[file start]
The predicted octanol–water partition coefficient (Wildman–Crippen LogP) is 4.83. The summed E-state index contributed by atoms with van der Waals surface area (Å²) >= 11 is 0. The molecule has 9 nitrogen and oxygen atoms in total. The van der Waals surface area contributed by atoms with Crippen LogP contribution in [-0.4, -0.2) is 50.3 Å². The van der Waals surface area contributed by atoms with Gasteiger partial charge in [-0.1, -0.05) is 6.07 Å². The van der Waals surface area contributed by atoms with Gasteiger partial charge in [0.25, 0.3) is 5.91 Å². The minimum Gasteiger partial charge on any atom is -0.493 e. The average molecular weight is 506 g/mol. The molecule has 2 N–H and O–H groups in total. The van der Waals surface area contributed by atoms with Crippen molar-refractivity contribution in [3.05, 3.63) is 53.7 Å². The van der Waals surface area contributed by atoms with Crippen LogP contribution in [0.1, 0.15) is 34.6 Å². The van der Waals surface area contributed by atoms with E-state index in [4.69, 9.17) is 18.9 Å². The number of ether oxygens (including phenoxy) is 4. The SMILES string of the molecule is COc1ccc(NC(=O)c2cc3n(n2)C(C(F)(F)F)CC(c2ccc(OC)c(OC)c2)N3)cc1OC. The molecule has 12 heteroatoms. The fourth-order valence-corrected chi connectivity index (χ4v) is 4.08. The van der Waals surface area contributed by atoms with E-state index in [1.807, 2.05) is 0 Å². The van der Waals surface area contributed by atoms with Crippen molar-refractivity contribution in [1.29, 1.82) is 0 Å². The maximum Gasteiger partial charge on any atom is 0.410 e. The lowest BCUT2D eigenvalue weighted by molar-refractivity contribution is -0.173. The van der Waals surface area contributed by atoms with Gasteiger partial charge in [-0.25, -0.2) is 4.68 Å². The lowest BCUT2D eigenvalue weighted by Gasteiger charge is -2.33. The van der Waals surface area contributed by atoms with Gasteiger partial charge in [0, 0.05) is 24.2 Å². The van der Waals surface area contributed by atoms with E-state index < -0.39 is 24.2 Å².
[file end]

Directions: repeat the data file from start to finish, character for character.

The predicted octanol–water partition coefficient (Wildman–Crippen LogP) is 4.83. The summed E-state index contributed by atoms with van der Waals surface area (Å²) >= 11 is 0. The molecule has 9 nitrogen and oxygen atoms in total. The van der Waals surface area contributed by atoms with Crippen LogP contribution in [-0.4, -0.2) is 50.3 Å². The van der Waals surface area contributed by atoms with Gasteiger partial charge in [-0.1, -0.05) is 6.07 Å². The van der Waals surface area contributed by atoms with Gasteiger partial charge in [0.25, 0.3) is 5.91 Å². The minimum Gasteiger partial charge on any atom is -0.493 e. The average molecular weight is 506 g/mol. The molecule has 2 N–H and O–H groups in total. The van der Waals surface area contributed by atoms with Crippen molar-refractivity contribution in [3.05, 3.63) is 53.7 Å². The van der Waals surface area contributed by atoms with Crippen LogP contribution in [0.1, 0.15) is 34.6 Å². The van der Waals surface area contributed by atoms with E-state index in [4.69, 9.17) is 18.9 Å². The number of ether oxygens (including phenoxy) is 4. The SMILES string of the molecule is COc1ccc(NC(=O)c2cc3n(n2)C(C(F)(F)F)CC(c2ccc(OC)c(OC)c2)N3)cc1OC. The molecule has 12 heteroatoms. The fourth-order valence-corrected chi connectivity index (χ4v) is 4.08. The van der Waals surface area contributed by atoms with E-state index in [1.807, 2.05) is 0 Å². The van der Waals surface area contributed by atoms with Crippen molar-refractivity contribution in [1.29, 1.82) is 0 Å². The maximum Gasteiger partial charge on any atom is 0.410 e. The lowest BCUT2D eigenvalue weighted by molar-refractivity contribution is -0.173. The van der Waals surface area contributed by atoms with Gasteiger partial charge in [-0.25, -0.2) is 4.68 Å². The lowest BCUT2D eigenvalue weighted by Gasteiger charge is -2.33. The van der Waals surface area contributed by atoms with Gasteiger partial charge in [0, 0.05) is 24.2 Å². The van der Waals surface area contributed by atoms with E-state index < -0.39 is 24.2 Å².